The window for the FTC to throw hurdles up in front of Elon Musk’s purchase of Twitter has closed without action, the company announced. While the FTC has been reminding companies that it can always go back to challenge deals, Musk’s plans probably never really presented many problems from the standpoint of competition law to begin with.

In the states

New York’s crypto mining moratorium roared back from the dead to pass the state’s legislature. It now heads to Gov. Kathy Hochul’s desk, where it would become a first-in-the-nation ban if she signs it into law.

Trump endorsedBlake Masters — another Peter Thiel acolyte who now says mean things about tech (and echoes the former president’s election lies) as he tries to stand out in the crowded Republican Senate primary, this one in Arizona.

General Motors won a permit to charge customers in San Francisco for self-driving rides. The company plans to launch the paid ride-hailing service within the next few weeks. There are still heavy restrictions on operations, as the vehicles will be limited to a top speed of 30 miles per hour within a set boundary within the city.


At the same time that the pandemic demonstrated all that is possible in an interconnected world, we saw in new and increasingly stark ways how certain communities continue to be marginalized and harmed by a persistent digital divide and how effectively that divide exacerbates our society’s other inequities.

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In the courts

The CFTC is suing Gemini, alleging the Winklevoss twins’ crypto exchange misled the agency during 2017 conversations about a bitcoin futures contract product.

Free speech aside, Justice Samuel Alito’s recent writings hint he and two conservative colleagues are also watching the growing economic power of Big Tech and re-reading the intellectual forerunner of anti-tech antitrust.

On Protocol

The Chips Act is no sure thing, Christopher Padilla, vice president of Government and Regulatory Affairs at IBM, told Protocol in a Q&A. The problem is provisions, Padilla said, as when “you put too many decorations on the Christmas tree and it falls over.”

A look at the moments that defined Sheryl Sandberg’s career, from the 2010 Lean In TED talk to the 2018 Cambridge Analytical scandal and beyond.

The CFPB is winding down its fintech sandboxes — allowances for certain companies to try out offerings on a small scale without risking regulators’ wrath. Many forms of emerging tech have embraced sandboxes across an array of jurisdictions as a way to test innovations, but consumer groups say they just mean the government is turning a blind eye to harms.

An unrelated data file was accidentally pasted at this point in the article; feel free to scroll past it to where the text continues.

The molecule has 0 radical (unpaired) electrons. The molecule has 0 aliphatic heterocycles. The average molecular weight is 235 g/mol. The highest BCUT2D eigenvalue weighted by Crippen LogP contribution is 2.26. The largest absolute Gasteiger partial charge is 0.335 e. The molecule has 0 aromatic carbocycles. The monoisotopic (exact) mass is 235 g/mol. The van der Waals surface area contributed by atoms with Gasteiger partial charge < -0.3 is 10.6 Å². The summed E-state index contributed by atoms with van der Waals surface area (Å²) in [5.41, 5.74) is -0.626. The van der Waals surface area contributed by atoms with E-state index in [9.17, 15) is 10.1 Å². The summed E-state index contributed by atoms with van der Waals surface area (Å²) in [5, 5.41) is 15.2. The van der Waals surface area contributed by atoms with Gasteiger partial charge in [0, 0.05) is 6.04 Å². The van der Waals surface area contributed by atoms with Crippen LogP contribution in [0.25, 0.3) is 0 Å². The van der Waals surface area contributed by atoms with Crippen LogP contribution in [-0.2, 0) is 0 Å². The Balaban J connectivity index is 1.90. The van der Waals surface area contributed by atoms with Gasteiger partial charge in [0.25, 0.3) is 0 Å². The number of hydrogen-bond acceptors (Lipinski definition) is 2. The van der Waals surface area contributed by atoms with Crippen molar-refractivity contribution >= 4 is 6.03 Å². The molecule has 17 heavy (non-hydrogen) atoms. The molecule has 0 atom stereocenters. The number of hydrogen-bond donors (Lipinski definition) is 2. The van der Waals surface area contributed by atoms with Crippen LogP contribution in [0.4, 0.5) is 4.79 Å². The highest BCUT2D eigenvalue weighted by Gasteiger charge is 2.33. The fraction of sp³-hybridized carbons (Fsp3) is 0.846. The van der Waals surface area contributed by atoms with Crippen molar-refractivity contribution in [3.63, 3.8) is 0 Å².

Around the world

EU lawmakers are expected to decide on a common charging port on June 7, when they’ll hold their second broader meeting on the subject. Apple has of course been adamantly against the effort to standardize charging, and it could choose to design iPhones specifically for the EU rather than adapt its ports worldwide.

A top German court ruled that YouTube and other video-sharing platforms could be liable for copyright damageseven if the content was uploaded by users. The ruling closely resembles that of the EU Court of Justice in 2021, per Reuters.

In the media, culture and metaverse

Brad Smith said Microsoft won’t try to get in the way of employee unionization drives. Smith has taken pains to distinguish his company from other tech giants — you know, like Amazon and Apple, which are in rising confrontations with workers who are trying to organize. Microsoft doesn’t have unions yet, although if its deal for Activision Blizzard goes through, it will inherit one that formed at subsidiary Raven just last week.

The Alliance for Securing Democracy has developed a dashboard showing how Russian internet giant Yandex is portraying the war in Ukraine to everyday Russians. As we’ve reported, the company’s search engine has a longtime handshake deal with the government to keep independent news off its homepage, according to a former company official, and appears to be dragging its feet on updating images of war-torn regions in Ukraine.

In data

52%: That’s how much Tiger Global’s assets have fallen since the start of the year. The firm cut management fees and upped withdrawal allowances to appease investors as valuations sink. Even so, the firm reported five times as many inflows as redemption requests, according to Bloomberg.


There is so much more we need to do to make sure our future is more equitable and inclusive and maximizes America’s potential. It is not enough just to ensure everyone is connected. We also need to extend the full scope of digital opportunity to the people, the communities, and the institutions.

Learn more

The only thing getting cheaper …

As Americans have begrudgingly come to live with sticker shock, Chevy released a bit of news that seems to go against the overwhelming trend of everything getting much, much more expensive: The Detroit automaker reduced the price of the Bolt, its flagship EV, by $6,000. That provides a glimmer of hope for lawmakers who have been anxiously awaiting the economies of scale to kick in and make EVs more affordable. It won’t be that affordable, however: The Bolt no longer qualifies for the EV tax credit, as Chevy sold more than the benchmark 200,000 EVs.

Thanks for reading — see you Monday!